Investment Strategies

Market Turmoil Gives Edge To Behavioral Finance Ideas

Tom Burroughes, Group Editor, March 11, 2021

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These haven’t been times for investors who cannot discipline their emotions. They have needed, perhaps, a friendly hand on the shoulder to avoid big mistakes. That’s where behavioral finance, and advisors who understand it, come in.

Months of market gyrations, for example the case of the US computer entertainment retailer GameStop and bitcoin, have tested investors’ nerves. And these stories underscore how the rise of what is called behavioural finance is no surprise. In fact, the tumult suggests that the discipline has much further to go in guiding clients' investment decisions.

A year ago, as the pandemic struck and countries around the world went into lockdown, equity markets crashed by about 30 per cent, but then recovered relatively fast amid massive central money printing, aka quantitative easing. Toward the end of 2020, and into this year, cryptocurrency bitcoin surged, rising from just above $29,000 at the end of December 2020, to above $57,000 in February 2021. And early in the New Year, users of social media platforms such as Reddit combined to attack short-selling hedge funds that had been negative on GameStop and several other firms. The dramatic price action forced a large hedge fund to be bailed out, as well prompting noises from regulators. 

Adding in the angst about the global pandemic and the ups and downs in mood over the rollout speed of COVID-19 vaccines, it is clear that these haven’t been times for investors who cannot discipline their emotions. They have needed, perhaps, a friendly hand on the shoulder to avoid big mistakes. That’s where behavioral finance, and advisors who understand it, come in. 

“When you think of behavioral finance and mistakes that people make, everyone talks about selling at the bottom but actually problems may come when there are high valuations. But no-one wants to hear about it!” Phil Toews, chief executive at Toews Asset Management in New York, overseeing a total of $2 billion of client assets, told this publication. “We have concluded that if we did not figure out investors’ behavior, investors would not realise the potential benefits.”

“The real heavy lifting that we do is when bad things happen with an investor and they get frustrated and the approaches they have been in don’t work,” Toews continued. 

In some ways, the extraordinary fact of how scores of countries have locked down citizens, shutting business and erasing jobs to curb the pandemic, amounts to a massive behavioral experiment. And it has galvanized the subject, he said. 

“Before COVID-19 there were lots of behavioral experts speaking but it was not really changing what people did.”

We want it all, and soon
One matter that behavioral finance practitioners need to understand is that in an age of social media, modern technology and a 24/7 news cycle, people, such as younger adults, hold what might appear to be a short-term mindset, Frédérique Carrier, head of investment strategy at RBC Wealth Management International, said. (Her remit includes the British Isles and Asia.)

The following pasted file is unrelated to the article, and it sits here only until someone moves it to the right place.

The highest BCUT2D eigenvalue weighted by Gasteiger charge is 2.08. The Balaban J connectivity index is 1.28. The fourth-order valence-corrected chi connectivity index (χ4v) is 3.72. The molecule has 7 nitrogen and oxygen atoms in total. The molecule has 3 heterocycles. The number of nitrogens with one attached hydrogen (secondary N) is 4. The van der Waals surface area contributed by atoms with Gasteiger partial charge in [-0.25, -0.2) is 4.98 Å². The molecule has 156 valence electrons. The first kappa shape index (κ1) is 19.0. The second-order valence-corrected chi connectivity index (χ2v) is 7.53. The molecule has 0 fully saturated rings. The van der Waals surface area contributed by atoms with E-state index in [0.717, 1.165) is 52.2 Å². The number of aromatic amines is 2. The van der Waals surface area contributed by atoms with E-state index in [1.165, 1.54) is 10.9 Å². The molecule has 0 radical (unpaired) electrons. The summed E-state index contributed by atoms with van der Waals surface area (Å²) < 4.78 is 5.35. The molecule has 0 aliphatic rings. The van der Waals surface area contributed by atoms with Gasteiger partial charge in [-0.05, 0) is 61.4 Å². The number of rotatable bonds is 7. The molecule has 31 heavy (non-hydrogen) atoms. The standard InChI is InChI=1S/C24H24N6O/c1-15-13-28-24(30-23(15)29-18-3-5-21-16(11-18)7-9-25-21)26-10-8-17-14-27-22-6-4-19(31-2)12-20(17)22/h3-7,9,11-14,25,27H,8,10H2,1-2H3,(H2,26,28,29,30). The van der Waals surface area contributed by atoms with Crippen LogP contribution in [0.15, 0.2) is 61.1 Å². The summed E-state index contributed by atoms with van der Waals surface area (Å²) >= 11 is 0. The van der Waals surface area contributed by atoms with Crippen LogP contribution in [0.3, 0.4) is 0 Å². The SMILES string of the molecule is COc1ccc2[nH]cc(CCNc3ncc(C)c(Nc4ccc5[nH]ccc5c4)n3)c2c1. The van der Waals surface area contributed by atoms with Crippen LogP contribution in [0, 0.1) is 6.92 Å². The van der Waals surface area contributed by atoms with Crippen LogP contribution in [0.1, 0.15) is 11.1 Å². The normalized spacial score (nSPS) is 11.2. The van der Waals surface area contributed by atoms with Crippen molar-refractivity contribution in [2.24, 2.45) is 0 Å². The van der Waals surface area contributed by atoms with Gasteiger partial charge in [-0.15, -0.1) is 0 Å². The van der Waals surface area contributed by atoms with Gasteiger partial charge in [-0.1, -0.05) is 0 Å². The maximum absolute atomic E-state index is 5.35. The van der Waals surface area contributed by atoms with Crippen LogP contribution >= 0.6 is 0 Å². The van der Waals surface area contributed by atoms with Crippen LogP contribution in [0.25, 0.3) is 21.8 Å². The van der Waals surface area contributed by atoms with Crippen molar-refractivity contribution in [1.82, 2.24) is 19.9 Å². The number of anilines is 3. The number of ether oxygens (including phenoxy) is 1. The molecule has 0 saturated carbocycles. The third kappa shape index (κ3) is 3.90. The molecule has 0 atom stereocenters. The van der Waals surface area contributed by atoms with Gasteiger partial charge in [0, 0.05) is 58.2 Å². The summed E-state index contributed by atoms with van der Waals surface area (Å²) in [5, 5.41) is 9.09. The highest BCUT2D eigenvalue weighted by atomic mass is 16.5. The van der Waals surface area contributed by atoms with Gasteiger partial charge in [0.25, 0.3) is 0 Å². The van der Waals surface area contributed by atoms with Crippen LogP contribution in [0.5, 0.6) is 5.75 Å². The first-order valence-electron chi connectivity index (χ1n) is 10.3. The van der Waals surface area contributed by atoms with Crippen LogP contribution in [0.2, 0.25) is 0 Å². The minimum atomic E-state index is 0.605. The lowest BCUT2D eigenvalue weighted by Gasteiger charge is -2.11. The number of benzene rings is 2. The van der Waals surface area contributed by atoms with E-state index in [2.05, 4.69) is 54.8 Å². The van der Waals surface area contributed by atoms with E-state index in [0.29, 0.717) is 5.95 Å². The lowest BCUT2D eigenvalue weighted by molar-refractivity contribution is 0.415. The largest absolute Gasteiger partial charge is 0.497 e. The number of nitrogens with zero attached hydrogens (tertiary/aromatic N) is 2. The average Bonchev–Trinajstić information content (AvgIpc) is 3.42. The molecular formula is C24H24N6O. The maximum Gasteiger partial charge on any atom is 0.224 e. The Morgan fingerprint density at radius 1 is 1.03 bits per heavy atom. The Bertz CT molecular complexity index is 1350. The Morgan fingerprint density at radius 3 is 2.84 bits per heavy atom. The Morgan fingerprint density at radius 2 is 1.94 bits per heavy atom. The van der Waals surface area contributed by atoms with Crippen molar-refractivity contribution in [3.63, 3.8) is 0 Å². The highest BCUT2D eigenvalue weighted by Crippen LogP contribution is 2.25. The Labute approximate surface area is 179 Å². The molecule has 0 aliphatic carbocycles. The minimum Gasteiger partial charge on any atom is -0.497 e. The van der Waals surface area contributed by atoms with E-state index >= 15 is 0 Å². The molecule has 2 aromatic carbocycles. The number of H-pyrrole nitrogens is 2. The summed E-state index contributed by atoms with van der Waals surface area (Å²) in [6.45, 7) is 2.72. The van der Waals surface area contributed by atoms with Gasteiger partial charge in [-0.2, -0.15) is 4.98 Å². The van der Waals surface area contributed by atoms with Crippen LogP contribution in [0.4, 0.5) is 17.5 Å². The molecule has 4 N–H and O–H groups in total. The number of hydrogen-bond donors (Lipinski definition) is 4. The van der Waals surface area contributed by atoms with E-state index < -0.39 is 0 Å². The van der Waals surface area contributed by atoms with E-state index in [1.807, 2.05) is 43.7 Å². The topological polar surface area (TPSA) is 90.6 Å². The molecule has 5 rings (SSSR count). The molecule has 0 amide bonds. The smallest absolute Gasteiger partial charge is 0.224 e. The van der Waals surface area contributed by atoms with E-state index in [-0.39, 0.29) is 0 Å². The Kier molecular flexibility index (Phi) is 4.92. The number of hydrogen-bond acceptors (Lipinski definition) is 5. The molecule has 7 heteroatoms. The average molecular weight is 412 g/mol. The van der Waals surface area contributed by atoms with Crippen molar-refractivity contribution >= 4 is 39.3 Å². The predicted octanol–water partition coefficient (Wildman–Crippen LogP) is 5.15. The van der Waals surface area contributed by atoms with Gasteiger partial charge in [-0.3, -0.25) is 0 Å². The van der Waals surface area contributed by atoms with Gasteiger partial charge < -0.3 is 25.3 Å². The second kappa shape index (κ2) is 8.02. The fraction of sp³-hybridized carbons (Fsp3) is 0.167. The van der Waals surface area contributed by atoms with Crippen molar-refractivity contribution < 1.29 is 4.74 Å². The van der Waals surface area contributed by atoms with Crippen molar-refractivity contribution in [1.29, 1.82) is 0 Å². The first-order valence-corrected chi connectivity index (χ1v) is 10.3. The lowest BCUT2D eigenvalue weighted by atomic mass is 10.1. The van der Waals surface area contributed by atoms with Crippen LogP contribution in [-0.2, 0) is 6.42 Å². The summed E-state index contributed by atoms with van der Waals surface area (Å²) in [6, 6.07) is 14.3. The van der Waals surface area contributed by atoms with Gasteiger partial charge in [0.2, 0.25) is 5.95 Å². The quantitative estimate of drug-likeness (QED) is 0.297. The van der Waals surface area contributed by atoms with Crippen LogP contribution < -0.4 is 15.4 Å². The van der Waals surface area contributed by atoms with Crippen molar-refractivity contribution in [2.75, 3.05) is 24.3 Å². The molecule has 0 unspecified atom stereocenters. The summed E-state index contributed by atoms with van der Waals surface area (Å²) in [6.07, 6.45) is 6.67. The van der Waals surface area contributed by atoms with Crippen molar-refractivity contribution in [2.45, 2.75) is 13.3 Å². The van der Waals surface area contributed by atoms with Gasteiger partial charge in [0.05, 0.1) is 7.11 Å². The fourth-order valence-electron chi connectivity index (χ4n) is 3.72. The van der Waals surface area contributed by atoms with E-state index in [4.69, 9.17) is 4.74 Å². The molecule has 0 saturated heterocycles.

“This is a generation of people who want to do things very quickly. Millennials are now moving into the investment space and we are going to see this more and more.” While the GameStop story plays to a “little guy vs Wall Street” narrative, that story might not last very long, she continued. 

This news service asked Carrier if background macroeconomic conditions – such as a decade-long bull market from 2009, and central bank quantitative easing – had created a false sense of security among investors, encouraging the notion that markets are a one-way bet. She agreed: “People have become confident that the market can only go one way.”

Give advisors the tools
Toews argues that too few US advisors grasp behavioural finance insights and apply them to managing client portfolios.  

“We were seeing advisors were not doing much to alter investors’ behavior,” he said. 

Toews Asset Management has developed a communications approach for advisors to help clients understand what might appear to be counter-intuitive solutions, he continued. 

“We think traditional ideas of building portfolios are not attuned to this understanding of investors’ behavior. A lot of work [in this area of finance] has yet to be done,” Toews said. 

Recent experience still holds sway on clients’ and advisors’ minds, and that can be a problem, he said. “The entire [investment] industry has recency bias,” he said. 

“Recency bias” is a term describing the cognitive bias that favors recent events over historic ones. Investors can be led into a false sense that what happened in the past few years will hold sway in the future.

He described how to visualize markets, often using examples such as the impact of the Great Depression, to help clients imagine the future of their investments.

Toews said that clients and advisors need to address goals such as avoiding big losses, achieving above-inflation growth, and maintaining gains. “That is different from maximizing gains for a given level of risk,” he said, referring to the standard approach that a lot of advisors take.

A great deal of conventional approaches (a certain chunk in equities, and the rest in bonds) assume that markets are broadly efficient. But markets can misprice risk/earnings and reach a level that is extreme. 

Toews was asked if central bank quantitative easing had led investors into irrational confidence in continued stock market gains. Toews accepted that this process has contributed to people not learning more from what has happened with markets in the past.

“We now have tippy-top valuations and more people want to get into the market,” he added.

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